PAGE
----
In response to detecting the first input (906): in accordance with a determination that the first input satisfies the first set of criteria (e.g., the first set of criteria are satisfied by a tap input, a press input, detection of a gaze of a user of the electronic device directed to a location that corresponds to the virtual object, an input that causes the virtual object to be displayed at a designated portion of a field of view of one or more cameras, and/or movement of at least a portion of the electronic device to within a defined distance of a position of the displayed of the virtual object), the device performs the first action (e.g., animating at least a portion of the virtual object in accordance with the animation sequence associated with the virtual object) and, in accordance with a determination that the first input does not satisfy the first set of criteria but instead satisfies a second set of criteria (e.g., the second set of criteria are satisfied by a swipe input for moving the virtual object, a swipe input for rotating the virtual object, a pinch input for reducing the displayed size of the virtual object, a de-pinch input for increasing the displayed size of the virtual object, detection of a gaze of a user of the electronic device directed to a location that does not correspond to the virtual object, an input that causes the virtual object to be displayed at a location that is not within the designated portion of a field of view of one or more cameras, and/or determination that the electronic device is not within a defined distance of a position of the displayed of the virtual object), the device forgoes performing the first action and instead display a first visual indication of one or more inputs (e.g., a text prompt indicating the one or more inputs and/or an animation illustrating the one or more inputs) that if performed would cause the first set of criteria to be satisfied.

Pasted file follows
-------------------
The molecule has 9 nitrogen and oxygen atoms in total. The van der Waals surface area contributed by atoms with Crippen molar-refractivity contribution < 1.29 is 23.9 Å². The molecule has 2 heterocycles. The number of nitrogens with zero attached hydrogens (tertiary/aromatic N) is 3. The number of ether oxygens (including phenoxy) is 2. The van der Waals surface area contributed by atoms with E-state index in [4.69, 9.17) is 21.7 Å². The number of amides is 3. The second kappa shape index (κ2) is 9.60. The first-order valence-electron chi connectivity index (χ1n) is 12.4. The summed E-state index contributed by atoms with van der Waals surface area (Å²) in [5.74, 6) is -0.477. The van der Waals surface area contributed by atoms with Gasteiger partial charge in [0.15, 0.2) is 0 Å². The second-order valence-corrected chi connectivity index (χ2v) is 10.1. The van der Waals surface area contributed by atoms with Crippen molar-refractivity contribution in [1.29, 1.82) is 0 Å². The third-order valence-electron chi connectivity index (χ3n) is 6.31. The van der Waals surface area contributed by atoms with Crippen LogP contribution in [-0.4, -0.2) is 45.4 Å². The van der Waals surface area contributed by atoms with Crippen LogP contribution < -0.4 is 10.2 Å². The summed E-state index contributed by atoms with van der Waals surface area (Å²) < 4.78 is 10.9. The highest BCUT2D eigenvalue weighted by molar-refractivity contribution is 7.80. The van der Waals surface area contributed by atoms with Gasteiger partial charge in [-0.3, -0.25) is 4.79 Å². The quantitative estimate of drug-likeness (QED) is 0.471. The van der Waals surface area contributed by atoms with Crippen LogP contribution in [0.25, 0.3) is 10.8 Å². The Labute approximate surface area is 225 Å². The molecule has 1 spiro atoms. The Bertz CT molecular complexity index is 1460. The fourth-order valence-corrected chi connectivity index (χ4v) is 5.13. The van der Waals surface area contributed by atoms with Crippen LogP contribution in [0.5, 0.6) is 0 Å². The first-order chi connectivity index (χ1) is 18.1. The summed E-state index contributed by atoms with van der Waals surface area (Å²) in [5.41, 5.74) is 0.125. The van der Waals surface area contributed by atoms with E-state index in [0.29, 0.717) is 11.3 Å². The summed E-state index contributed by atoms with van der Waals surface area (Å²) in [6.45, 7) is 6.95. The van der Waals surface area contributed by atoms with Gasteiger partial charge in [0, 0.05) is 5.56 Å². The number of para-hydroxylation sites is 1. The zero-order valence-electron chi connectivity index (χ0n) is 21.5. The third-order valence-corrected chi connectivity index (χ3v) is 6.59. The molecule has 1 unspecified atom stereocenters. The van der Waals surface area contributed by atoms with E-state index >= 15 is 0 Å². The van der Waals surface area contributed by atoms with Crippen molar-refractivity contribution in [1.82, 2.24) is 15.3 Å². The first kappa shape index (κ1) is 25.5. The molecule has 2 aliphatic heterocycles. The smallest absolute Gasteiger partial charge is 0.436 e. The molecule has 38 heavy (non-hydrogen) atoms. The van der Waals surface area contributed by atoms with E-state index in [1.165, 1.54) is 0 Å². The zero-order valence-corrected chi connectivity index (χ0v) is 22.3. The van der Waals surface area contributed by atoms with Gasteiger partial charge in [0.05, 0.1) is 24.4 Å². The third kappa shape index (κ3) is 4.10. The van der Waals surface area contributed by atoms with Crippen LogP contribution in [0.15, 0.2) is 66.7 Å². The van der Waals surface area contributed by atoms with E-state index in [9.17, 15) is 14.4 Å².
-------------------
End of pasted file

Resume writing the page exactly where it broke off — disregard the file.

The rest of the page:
For example, in response to an input that satisfies a first set of criteria (e.g., the tap input described with regard to FIG. 5G), a first action is performed (e.g., playback of an animation sequence occurs, as described with regard to FIGS. 5H-5I). In response to an input that does not satisfy the first set of criteria but instead satisfies a second set of criteria (e.g., the swipe input described with regard to FIGS. 5J-5K), the device forgoes performing the first action and instead displays a first visual indication of one or more inputs that if performed would cause the first set of criteria to be satisfied (e.g., the device displays visual indication 5028 indicating, “Tap on the box to view animation!” as described with regard to FIG. 5K). In some embodiments, an audio indication of one or more inputs that if performed would cause the first set of criteria to be satisfied is provided in addition to or in lieu of the visual indication.